Medicaid and CHIP:
Considerations for Express Lane Eligibility
GAO-13-178R, Dec 5, 2012
- Accessible Text:
What GAO Found
Four key considerations related to ELE's availability beyond 2013 include (1) the potential for administrative savings; (2) effects on enrollment of eligible, but not enrolled, children; (3) states' level of interest in using ELE particularly for implementing PPACA; and (4) uncertainty regarding the potential for erroneous excess payments for children enrolled through ELE.
Available information regarding administrative savings associated with ELE suggests that ELE could save time and reduce administrative costs. For example, a study that compared the cost of enrolling children using ELE in Louisiana with the cost of enrolling and renewing children by using the state's traditional process estimated savings of $9.0 million to $12.9 million during the first year of implementation.
Available information also suggests that ELE could have beneficial effects on enrollment, but the extent to which it will do so will depend on how it is implemented. For example, South Carolina renewed 65,000 children using ELE during the first 6 months of its ELE implementation.
Stakeholders we spoke with generally believed that states currently using ELE would be interested in continuing to do so, for example, to avoid having to change their Medicaid or CHIP enrollment or renewal processes. Although current ELE authority under CHIPRA applies only to children, stakeholders noted benefits if ELE could be used for adults--a group for which Medicaid coverage is expanded under PPACA--such as the administrative savings of enrolling children and their parents at the same time or of enrolling newly eligible adults. Stakeholders also noted that some states may not have been interested in implementing ELE because they are busy implementing changes required by PPACA, or because they may be concerned about ELE's scheduled expiration.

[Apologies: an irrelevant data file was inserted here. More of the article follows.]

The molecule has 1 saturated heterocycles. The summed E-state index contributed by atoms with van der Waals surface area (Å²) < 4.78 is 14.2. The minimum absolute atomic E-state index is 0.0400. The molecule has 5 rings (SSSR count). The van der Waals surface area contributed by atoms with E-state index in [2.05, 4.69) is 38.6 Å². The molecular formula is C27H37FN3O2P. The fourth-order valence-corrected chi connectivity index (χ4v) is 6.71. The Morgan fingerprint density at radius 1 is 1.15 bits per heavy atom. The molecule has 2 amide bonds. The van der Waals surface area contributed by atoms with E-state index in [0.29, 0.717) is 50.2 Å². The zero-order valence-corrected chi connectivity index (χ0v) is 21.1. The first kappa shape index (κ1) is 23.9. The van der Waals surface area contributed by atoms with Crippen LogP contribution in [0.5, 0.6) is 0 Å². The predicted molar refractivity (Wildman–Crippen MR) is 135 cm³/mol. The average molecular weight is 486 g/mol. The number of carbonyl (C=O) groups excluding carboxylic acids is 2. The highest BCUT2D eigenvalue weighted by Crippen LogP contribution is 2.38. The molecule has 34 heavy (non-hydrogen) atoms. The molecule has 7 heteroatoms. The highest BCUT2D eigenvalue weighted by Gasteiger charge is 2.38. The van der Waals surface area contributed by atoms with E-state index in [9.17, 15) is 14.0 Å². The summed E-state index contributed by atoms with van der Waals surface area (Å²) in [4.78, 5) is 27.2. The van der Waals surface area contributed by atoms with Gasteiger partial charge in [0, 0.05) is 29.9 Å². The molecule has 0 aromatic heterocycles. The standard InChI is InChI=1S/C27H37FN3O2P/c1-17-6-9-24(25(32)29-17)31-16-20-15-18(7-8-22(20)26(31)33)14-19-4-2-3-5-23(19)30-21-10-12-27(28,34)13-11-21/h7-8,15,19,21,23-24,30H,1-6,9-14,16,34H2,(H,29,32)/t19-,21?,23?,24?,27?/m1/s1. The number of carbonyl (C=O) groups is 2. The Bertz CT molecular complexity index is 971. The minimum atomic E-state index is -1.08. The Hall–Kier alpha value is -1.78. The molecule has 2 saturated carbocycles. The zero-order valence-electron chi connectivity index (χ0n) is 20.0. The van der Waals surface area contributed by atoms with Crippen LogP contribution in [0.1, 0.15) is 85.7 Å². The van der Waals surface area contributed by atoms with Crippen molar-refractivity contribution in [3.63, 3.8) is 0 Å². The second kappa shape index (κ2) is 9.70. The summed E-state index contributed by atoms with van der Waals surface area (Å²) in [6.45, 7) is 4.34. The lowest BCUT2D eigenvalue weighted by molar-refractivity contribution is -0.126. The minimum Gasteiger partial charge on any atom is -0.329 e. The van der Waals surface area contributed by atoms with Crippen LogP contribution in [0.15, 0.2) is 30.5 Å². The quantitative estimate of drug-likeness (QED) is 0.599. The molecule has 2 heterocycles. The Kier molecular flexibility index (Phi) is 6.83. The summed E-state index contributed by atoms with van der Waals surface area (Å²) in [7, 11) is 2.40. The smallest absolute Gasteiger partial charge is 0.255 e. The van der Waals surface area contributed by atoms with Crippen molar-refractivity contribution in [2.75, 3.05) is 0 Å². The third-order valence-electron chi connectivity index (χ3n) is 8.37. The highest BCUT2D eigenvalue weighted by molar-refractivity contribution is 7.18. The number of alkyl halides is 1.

Whether ELE may have resulted in erroneous excess payments for children enrolled through ELE is uncertain. As of November 2012, CMS had not issued guidance on how to determine ELE errors and calculate such payments, pending other agency priorities in implementing PPACA. If the ELE option is continued, it will be particularly important that CMS issue such guidance, as questions have been raised by states and others regarding how an ELE error should be defined.
Why GAO Did This Study